As your plan becomes more defined, you and your team can delegate responsibilities and establish best practices to ensure a successful outcome. Continue to reassess your needs and goals as you work to attain them. Design strategy thrives when employees allow flexibility with their ideas and relies on constant communication between departments.
5. Adjust over time
As your product continues to grow, check to see that it's still meeting the needs of its environment and optimally serving the user. Use tools and data, such as surveys, site data, market trends and customer reviews to identify changes or improvements. Constantly adjusting and updating your design can ensure the company remains relevant and provides value to the customer.
Examples of design thinking
Ultimately, design thinking combines being shrewd and methodical about your business with the creative innovation it takes to generate a business-growing experience, all in the name of achieving goals. Here are a few examples of how a company uses a design strategy:
A taxi service uses a telephone dispatch system to send drivers in company-owned cars to customers in need of transportation. But customers frequently complain about limited service. The in-house web developer comments that no one uses the phone anymore; perhaps they should make an app to streamline processes in a way that customers understand.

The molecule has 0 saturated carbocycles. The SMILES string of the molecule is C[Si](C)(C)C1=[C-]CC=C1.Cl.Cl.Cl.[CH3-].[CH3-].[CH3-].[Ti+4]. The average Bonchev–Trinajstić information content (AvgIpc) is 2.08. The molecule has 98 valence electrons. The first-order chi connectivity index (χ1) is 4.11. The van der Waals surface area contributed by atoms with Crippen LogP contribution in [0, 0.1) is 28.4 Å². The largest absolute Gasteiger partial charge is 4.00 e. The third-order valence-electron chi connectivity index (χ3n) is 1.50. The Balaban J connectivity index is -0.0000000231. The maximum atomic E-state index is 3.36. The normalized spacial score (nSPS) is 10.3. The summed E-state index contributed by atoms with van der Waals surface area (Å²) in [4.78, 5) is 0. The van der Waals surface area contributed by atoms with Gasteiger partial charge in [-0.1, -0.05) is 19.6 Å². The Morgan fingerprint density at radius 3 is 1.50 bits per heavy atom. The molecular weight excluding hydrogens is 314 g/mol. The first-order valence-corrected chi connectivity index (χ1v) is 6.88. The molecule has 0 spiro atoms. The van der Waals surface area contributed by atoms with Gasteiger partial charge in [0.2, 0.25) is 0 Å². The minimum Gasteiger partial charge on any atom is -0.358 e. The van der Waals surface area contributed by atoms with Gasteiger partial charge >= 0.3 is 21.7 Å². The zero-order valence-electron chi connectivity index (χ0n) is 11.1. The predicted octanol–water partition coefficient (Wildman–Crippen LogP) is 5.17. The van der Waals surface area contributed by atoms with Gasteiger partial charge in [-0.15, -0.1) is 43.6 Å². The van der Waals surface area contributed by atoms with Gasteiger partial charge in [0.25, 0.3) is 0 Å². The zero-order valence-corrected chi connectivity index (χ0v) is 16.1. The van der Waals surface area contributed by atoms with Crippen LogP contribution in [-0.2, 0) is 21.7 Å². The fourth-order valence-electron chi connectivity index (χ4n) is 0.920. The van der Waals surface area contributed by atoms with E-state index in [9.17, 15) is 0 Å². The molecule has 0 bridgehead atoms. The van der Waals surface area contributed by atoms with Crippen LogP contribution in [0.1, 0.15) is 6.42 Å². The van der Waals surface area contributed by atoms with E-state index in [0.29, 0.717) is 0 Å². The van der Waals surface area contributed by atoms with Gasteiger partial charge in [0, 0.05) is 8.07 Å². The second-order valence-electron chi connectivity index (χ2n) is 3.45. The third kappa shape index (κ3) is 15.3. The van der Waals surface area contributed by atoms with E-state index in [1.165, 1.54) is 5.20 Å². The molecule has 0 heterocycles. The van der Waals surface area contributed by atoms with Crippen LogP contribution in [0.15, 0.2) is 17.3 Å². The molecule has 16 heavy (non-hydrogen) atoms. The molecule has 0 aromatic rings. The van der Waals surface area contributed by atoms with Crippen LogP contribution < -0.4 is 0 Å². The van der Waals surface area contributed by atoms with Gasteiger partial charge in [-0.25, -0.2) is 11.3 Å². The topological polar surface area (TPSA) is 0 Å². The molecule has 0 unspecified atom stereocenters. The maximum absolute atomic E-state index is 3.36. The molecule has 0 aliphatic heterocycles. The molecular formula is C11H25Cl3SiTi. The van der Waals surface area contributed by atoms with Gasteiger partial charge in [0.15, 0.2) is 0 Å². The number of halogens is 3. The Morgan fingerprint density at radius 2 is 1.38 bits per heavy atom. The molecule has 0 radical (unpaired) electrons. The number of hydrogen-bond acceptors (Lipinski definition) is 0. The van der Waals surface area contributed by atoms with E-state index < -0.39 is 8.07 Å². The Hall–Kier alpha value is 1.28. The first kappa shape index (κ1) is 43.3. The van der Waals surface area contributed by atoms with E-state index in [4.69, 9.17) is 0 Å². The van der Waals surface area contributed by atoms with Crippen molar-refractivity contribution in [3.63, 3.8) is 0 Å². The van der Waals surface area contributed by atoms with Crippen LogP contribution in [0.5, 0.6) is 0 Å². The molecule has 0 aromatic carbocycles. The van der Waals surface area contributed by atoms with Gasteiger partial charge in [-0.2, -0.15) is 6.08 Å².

After meetings with marketing, finance and designers, the company develops a plan to create an app to streamline the ride-obtaining process. They also realized that if they design the means to hire independent contractors in their own cars who also work through the app, they can continue to grow their fleet of drivers and grow their business without the costs required to hire a taxi fleet or purchase and modify new cars that uphold the taxi brand.
A client complains their website is outdated and they'd like a new look. Rather than just send the new assignment to the design team and begin a process of aesthetic trial and error until the client is pleased, design thinking can determine what the client's website misses and how it can provide improvements to their website. This would entail actual benefits for their business as opposed to just making aesthetic adjustments to meet trends.